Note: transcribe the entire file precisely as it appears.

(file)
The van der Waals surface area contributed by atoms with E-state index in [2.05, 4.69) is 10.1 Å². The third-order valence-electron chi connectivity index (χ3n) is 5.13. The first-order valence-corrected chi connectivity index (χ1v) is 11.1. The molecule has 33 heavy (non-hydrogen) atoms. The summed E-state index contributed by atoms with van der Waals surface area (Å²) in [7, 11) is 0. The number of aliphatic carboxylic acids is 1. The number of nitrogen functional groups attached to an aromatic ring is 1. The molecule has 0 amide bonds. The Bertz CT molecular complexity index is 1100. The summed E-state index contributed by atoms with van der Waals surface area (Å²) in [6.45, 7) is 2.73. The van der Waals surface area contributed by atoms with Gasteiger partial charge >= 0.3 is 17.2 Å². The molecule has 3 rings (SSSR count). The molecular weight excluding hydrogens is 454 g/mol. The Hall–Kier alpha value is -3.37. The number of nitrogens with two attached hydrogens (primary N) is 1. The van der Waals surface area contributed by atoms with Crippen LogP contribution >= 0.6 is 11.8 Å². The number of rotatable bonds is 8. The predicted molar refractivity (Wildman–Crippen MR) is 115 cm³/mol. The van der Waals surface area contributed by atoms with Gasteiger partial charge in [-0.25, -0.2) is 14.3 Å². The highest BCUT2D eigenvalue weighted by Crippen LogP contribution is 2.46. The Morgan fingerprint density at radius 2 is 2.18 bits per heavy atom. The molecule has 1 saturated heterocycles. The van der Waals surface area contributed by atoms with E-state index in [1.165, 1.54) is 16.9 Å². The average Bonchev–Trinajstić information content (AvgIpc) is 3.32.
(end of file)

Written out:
The van der Waals surface area contributed by atoms with E-state index in [2.05, 4.69) is 10.1 Å². The third-order valence-electron chi connectivity index (χ3n) is 5.13. The first-order valence-corrected chi connectivity index (χ1v) is 11.1. The molecule has 33 heavy (non-hydrogen) atoms. The summed E-state index contributed by atoms with van der Waals surface area (Å²) in [7, 11) is 0. The number of aliphatic carboxylic acids is 1. The number of nitrogen functional groups attached to an aromatic ring is 1. The molecule has 0 amide bonds. The Bertz CT molecular complexity index is 1100. The summed E-state index contributed by atoms with van der Waals surface area (Å²) in [6.45, 7) is 2.73. The van der Waals surface area contributed by atoms with Gasteiger partial charge >= 0.3 is 17.2 Å². The molecule has 3 rings (SSSR count). The molecular weight excluding hydrogens is 454 g/mol. The Hall–Kier alpha value is -3.37. The number of nitrogens with two attached hydrogens (primary N) is 1. The van der Waals surface area contributed by atoms with Crippen LogP contribution >= 0.6 is 11.8 Å². The number of rotatable bonds is 8. The predicted molar refractivity (Wildman–Crippen MR) is 115 cm³/mol. The van der Waals surface area contributed by atoms with Gasteiger partial charge in [-0.25, -0.2) is 14.3 Å². The highest BCUT2D eigenvalue weighted by Crippen LogP contribution is 2.46. The Morgan fingerprint density at radius 2 is 2.18 bits per heavy atom. The molecule has 1 saturated heterocycles. The van der Waals surface area contributed by atoms with E-state index in [1.165, 1.54) is 16.9 Å². The average Bonchev–Trinajstić information content (AvgIpc) is 3.32.